I do not mean to sound scathing. Next week is our town’s annual Pumpkin Festival, and clusters of sage green, cream, and orange pumpkins are prettying up people’s steps. Pumpkins have grown in North America for 9,000 years. Illinois grows more than anybody—652 million pounds in 2021, more than the other five pumpkin states combined. A Pomkin recipe (mace, nutmeg, and ginger) was published in 1796 in the first known cookbook published in this country. In their natural state, these spices warm us, tingle a little, soothe the tummy, deliver happy associations. But artificial pumpkin spice flavor gags me, and the usual commercial syrup is only 10 percent natural. The rest of the taste comes from cinnamaldehyde for cinnamon, sabinene for nutmeg, zingiberene for ginger, and eugenol for clove or allspice. Deep fakery.
The larger problem (for we have grown used to our synthetics) is excess. More precisely, greed and lemming conformity. Starbucks introduced that latte in 2004, and two decades later, companies are still copying, hungry for a piece of the action. Hormel put up a photo of pumpkin spice Spam and had to swiftly break the news to excited customers that the photo was a joke. Two years later, the company produced a limited-edition pumpkin spice Spam for real. It sold out in less than seven hours. There was, of course, no actual pumpkin in the product—yet another reason the trend is perfect for the age of hallucination.
The suite of pumpkin spice stuff comes out earlier each year, weakening the magnetic pull of scarcity that originally made it exciting. By now, the flavor is used so indiscriminately, I am waiting for pumpkin spice Pepto Bismol. A good idea has turned into a tiresome trend, eye-roll familiar and ubiquitous, and we dread it the way we dread looped Christmas carols—and those winsome animated cards that take an hour to watch and clog up our computers—and every holiday that gets displayed to us three months early.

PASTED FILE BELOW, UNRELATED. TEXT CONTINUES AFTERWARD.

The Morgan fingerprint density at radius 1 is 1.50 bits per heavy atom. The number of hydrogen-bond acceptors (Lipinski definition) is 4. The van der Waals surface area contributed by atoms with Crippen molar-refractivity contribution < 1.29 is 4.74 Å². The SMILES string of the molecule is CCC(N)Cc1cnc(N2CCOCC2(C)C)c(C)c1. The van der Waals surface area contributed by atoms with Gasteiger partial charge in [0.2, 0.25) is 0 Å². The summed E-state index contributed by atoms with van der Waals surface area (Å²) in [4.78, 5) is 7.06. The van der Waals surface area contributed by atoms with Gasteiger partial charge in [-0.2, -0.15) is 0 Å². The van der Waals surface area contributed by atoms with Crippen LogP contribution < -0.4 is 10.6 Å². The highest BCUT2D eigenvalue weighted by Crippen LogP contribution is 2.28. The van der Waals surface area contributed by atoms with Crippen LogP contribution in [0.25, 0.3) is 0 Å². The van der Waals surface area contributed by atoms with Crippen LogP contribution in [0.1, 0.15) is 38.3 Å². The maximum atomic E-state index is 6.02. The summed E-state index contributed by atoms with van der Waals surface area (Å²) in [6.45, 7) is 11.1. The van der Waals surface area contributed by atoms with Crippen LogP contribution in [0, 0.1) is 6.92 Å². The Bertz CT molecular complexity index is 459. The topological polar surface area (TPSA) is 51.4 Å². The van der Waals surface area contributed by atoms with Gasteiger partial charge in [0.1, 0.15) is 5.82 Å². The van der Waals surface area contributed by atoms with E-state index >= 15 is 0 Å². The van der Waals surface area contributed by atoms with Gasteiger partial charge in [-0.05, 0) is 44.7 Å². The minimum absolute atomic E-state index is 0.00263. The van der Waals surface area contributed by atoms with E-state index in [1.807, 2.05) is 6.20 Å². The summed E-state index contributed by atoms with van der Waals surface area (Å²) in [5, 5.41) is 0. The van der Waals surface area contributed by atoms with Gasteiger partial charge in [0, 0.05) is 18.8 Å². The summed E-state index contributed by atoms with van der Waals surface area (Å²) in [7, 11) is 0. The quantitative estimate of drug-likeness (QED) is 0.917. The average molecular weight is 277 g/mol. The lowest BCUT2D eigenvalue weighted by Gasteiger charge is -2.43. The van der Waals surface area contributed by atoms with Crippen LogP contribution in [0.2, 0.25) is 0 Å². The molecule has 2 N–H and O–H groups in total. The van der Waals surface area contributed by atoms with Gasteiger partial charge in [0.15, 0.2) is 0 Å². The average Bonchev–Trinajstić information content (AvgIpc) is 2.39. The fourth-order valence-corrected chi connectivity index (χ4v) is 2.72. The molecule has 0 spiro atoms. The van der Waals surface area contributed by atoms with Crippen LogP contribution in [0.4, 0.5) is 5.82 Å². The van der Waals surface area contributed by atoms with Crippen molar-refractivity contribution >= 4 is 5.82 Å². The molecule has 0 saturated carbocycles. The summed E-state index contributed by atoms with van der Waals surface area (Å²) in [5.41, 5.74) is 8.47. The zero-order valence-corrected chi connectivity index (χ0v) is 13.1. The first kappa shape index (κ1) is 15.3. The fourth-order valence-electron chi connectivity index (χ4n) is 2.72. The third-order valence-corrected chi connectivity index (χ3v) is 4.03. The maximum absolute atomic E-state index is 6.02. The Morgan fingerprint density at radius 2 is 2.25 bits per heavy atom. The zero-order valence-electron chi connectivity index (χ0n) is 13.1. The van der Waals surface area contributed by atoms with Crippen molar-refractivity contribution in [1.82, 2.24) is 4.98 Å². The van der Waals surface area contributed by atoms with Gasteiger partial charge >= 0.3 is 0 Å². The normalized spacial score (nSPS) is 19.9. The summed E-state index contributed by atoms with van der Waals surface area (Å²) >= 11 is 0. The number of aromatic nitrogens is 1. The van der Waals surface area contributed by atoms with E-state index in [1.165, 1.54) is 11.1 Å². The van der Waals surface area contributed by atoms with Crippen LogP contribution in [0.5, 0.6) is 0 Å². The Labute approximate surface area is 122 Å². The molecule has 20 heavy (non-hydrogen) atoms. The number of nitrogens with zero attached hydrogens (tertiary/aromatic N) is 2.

Rugged individualists? Ha. We are soft, as my tough mother-in-law, who grew up on a farm, used to say. Our national character is that of the consummate conformist, grabbing whatever the corporate world dangles before us. My grandmother would have tasted one of these concoctions, shrugged, and returned to her own spice rack. But because we have no time to cook or even to think, we either seize whatever is on offer or make dissing it (like this) our schtick. In both instances, we are still suffering from the “tyranny of the majority” that Alexis de Tocqueville saw troubling the early Republic. Lacking the anchors of established custom and a rooted class system, he wrote, Americans flail about, easily seduced by ephemeral trends. This was a new type of oppression, he added, threatening democracies in a new way. U.S. citizens obeyed elaborate rules of propriety (today replaced by consumer and social media trends) and hesitated to venture too far beyond accepted opinion. “I know of no country in which there is so little independence of mind and real freedom of discussion as in America.”
What better place to introduce pumpkin spice?
Read more by Jeannette Cooperman here.